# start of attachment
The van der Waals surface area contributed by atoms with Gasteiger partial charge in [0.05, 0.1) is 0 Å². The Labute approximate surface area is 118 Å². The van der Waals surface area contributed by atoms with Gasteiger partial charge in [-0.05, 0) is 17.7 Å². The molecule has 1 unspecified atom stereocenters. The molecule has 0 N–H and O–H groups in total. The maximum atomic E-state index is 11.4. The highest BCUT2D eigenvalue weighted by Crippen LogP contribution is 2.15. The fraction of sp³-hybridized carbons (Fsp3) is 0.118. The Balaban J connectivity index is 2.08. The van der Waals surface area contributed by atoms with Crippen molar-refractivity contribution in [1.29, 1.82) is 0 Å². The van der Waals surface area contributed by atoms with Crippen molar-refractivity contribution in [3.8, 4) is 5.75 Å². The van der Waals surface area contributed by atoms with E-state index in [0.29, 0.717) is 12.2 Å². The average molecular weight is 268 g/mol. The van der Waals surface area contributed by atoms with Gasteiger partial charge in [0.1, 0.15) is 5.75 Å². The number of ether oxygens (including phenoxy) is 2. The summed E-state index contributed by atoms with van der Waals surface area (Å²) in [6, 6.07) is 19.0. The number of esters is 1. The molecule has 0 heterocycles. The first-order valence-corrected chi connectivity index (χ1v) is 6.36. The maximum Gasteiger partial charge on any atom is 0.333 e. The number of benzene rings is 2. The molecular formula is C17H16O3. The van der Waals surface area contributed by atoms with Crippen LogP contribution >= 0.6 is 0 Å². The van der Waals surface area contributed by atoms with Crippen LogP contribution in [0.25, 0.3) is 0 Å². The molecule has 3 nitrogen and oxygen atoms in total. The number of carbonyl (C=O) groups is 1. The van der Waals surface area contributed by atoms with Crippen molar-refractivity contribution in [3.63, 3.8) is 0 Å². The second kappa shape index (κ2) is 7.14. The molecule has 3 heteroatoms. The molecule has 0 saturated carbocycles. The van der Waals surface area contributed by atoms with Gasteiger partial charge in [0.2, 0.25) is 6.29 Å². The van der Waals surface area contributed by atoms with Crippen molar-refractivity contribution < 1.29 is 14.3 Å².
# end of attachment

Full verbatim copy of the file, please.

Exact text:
The van der Waals surface area contributed by atoms with Gasteiger partial charge in [0.05, 0.1) is 0 Å². The Labute approximate surface area is 118 Å². The van der Waals surface area contributed by atoms with Gasteiger partial charge in [-0.05, 0) is 17.7 Å². The molecule has 1 unspecified atom stereocenters. The molecule has 0 N–H and O–H groups in total. The maximum atomic E-state index is 11.4. The highest BCUT2D eigenvalue weighted by Crippen LogP contribution is 2.15. The fraction of sp³-hybridized carbons (Fsp3) is 0.118. The Balaban J connectivity index is 2.08. The van der Waals surface area contributed by atoms with Crippen molar-refractivity contribution in [1.29, 1.82) is 0 Å². The van der Waals surface area contributed by atoms with Crippen molar-refractivity contribution in [3.8, 4) is 5.75 Å². The van der Waals surface area contributed by atoms with E-state index in [0.29, 0.717) is 12.2 Å². The average molecular weight is 268 g/mol. The van der Waals surface area contributed by atoms with Gasteiger partial charge in [0.1, 0.15) is 5.75 Å². The number of ether oxygens (including phenoxy) is 2. The summed E-state index contributed by atoms with van der Waals surface area (Å²) in [6, 6.07) is 19.0. The number of esters is 1. The molecule has 0 heterocycles. The first-order valence-corrected chi connectivity index (χ1v) is 6.36. The maximum Gasteiger partial charge on any atom is 0.333 e. The number of benzene rings is 2. The molecular formula is C17H16O3. The van der Waals surface area contributed by atoms with Crippen LogP contribution >= 0.6 is 0 Å². The van der Waals surface area contributed by atoms with Crippen LogP contribution in [0.25, 0.3) is 0 Å². The molecule has 3 nitrogen and oxygen atoms in total. The number of carbonyl (C=O) groups is 1. The van der Waals surface area contributed by atoms with Crippen molar-refractivity contribution in [3.63, 3.8) is 0 Å². The second kappa shape index (κ2) is 7.14. The molecule has 3 heteroatoms. The molecule has 0 saturated carbocycles. The van der Waals surface area contributed by atoms with Gasteiger partial charge in [0.2, 0.25) is 6.29 Å². The van der Waals surface area contributed by atoms with Crippen molar-refractivity contribution < 1.29 is 14.3 Å².